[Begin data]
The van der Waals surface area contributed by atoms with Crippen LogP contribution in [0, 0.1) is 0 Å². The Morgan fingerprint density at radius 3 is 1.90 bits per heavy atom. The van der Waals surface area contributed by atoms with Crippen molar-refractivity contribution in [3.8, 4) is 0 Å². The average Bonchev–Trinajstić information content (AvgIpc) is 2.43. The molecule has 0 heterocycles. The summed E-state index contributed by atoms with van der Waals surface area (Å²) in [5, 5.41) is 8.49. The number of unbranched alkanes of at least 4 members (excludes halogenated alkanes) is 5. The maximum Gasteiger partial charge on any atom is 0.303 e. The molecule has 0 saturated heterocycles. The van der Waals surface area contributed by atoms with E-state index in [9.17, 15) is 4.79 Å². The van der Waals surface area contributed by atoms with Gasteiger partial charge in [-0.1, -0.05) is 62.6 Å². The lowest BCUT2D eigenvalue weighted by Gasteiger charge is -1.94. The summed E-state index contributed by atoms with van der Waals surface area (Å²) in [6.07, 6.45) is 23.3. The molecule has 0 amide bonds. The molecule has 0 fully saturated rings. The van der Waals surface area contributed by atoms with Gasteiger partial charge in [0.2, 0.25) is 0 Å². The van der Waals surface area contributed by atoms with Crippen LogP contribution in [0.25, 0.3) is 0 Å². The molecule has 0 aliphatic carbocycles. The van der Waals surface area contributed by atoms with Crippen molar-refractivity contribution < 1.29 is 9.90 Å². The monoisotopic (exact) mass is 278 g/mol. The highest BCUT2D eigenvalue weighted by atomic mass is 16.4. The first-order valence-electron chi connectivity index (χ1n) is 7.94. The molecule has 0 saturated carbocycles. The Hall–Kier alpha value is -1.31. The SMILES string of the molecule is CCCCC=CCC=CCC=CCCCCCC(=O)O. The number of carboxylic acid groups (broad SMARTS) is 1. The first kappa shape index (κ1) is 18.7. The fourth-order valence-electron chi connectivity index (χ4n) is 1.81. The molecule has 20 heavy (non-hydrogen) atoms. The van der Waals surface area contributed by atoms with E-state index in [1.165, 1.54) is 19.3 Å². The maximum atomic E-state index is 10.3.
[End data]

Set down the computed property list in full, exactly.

The van der Waals surface area contributed by atoms with Crippen LogP contribution in [0, 0.1) is 0 Å². The Morgan fingerprint density at radius 3 is 1.90 bits per heavy atom. The van der Waals surface area contributed by atoms with Crippen molar-refractivity contribution in [3.8, 4) is 0 Å². The average Bonchev–Trinajstić information content (AvgIpc) is 2.43. The molecule has 0 heterocycles. The summed E-state index contributed by atoms with van der Waals surface area (Å²) in [5, 5.41) is 8.49. The number of unbranched alkanes of at least 4 members (excludes halogenated alkanes) is 5. The maximum Gasteiger partial charge on any atom is 0.303 e. The molecule has 0 saturated heterocycles. The van der Waals surface area contributed by atoms with E-state index in [9.17, 15) is 4.79 Å². The van der Waals surface area contributed by atoms with Gasteiger partial charge in [-0.1, -0.05) is 62.6 Å². The lowest BCUT2D eigenvalue weighted by Gasteiger charge is -1.94. The summed E-state index contributed by atoms with van der Waals surface area (Å²) in [6.07, 6.45) is 23.3. The molecule has 0 amide bonds. The molecule has 0 fully saturated rings. The van der Waals surface area contributed by atoms with Gasteiger partial charge in [0.2, 0.25) is 0 Å². The van der Waals surface area contributed by atoms with Crippen LogP contribution in [0.25, 0.3) is 0 Å². The molecule has 0 aliphatic carbocycles. The van der Waals surface area contributed by atoms with Crippen molar-refractivity contribution < 1.29 is 9.90 Å². The monoisotopic (exact) mass is 278 g/mol. The highest BCUT2D eigenvalue weighted by atomic mass is 16.4. The first-order valence-electron chi connectivity index (χ1n) is 7.94. The molecule has 0 saturated carbocycles. The Hall–Kier alpha value is -1.31. The SMILES string of the molecule is CCCCC=CCC=CCC=CCCCCCC(=O)O. The number of carboxylic acid groups (broad SMARTS) is 1. The first kappa shape index (κ1) is 18.7. The fourth-order valence-electron chi connectivity index (χ4n) is 1.81. The molecule has 20 heavy (non-hydrogen) atoms. The van der Waals surface area contributed by atoms with E-state index in [1.165, 1.54) is 19.3 Å². The maximum atomic E-state index is 10.3.